Raghurajpur also hosts an annual spring festival in the months of February and March named as 'Basant Utsav - Parampara'. It was first organized in 1993 by the 'State Tourism Department and Astern Zonal Cultural Centre', Kolkata.
The main occupation of the village is 'Pata' painting. The Chitrakara or painters are engrossed in their work most of the day. While the men folk and the boys are busy with paintings and related works the women do the cleaning and cooking, fetch water from the rivers and the wells, dry leaves and twigs for fuel and in their spare time they also help in the preparation of canvases and colours for the paintings. In the evening after the day's work, the villagers gather in front of the temples or in the 'Bhagwatha griha' and join in 'Bhajans' or just simply gossip, till it's the time for dinner and bed.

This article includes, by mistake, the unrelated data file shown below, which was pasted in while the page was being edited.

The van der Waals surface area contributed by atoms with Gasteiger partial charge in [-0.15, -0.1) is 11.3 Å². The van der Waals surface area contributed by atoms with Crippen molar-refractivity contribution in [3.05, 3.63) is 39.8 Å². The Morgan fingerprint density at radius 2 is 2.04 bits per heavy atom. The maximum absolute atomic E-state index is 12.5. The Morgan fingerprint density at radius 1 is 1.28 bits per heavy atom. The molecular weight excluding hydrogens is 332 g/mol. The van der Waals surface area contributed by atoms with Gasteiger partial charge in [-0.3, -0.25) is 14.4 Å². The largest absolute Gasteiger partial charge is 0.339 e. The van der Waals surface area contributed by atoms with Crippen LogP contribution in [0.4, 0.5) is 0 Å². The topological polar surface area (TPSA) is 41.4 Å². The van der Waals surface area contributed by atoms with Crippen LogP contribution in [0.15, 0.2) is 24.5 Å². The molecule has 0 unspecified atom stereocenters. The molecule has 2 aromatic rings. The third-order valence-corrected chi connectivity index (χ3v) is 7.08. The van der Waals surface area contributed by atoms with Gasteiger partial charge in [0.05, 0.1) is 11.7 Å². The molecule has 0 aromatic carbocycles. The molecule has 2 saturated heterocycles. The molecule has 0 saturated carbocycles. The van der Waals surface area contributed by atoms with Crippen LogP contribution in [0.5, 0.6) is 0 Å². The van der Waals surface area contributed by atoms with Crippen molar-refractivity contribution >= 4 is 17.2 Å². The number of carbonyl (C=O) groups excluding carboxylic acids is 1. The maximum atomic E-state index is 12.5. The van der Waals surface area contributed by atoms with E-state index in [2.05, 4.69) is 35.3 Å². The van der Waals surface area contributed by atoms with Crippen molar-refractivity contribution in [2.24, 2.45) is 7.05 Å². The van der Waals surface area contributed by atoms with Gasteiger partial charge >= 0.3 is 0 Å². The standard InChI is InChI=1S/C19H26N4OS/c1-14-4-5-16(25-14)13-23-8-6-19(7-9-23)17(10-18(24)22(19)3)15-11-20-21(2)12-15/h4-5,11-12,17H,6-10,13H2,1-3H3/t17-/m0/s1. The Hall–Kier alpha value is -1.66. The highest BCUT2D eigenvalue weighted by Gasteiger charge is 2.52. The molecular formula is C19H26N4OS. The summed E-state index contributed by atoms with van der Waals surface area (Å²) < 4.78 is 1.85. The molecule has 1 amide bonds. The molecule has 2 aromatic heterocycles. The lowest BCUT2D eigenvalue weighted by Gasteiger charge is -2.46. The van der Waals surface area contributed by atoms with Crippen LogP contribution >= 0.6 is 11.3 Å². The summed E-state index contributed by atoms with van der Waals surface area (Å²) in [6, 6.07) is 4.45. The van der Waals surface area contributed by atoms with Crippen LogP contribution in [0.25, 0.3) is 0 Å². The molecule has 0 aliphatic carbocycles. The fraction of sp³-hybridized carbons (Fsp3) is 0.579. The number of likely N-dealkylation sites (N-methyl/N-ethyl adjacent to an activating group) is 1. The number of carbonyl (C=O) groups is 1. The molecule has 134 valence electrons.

Every member of the family is invariably engaged in doing something related to the paintings. The elderly men, if not busy in playing a game of 'Ganjifa' then they keep themselves engaged in painting toys, masks, coconuts etc. which do not demand a very high quality of craftsmanship.
The clothes worn by the Chitrakaras are pertaining to tradition and the comfort with which they can work. The women are mostly draped in a sari without blouses, with the end covering their head. The men traditionally wear dhotis and do not wear shirts. Some are seen with a 'Gamcha' or towel thrown over their shoulders. Many youngsters have moved onto contemporary attires like shirts and trousers.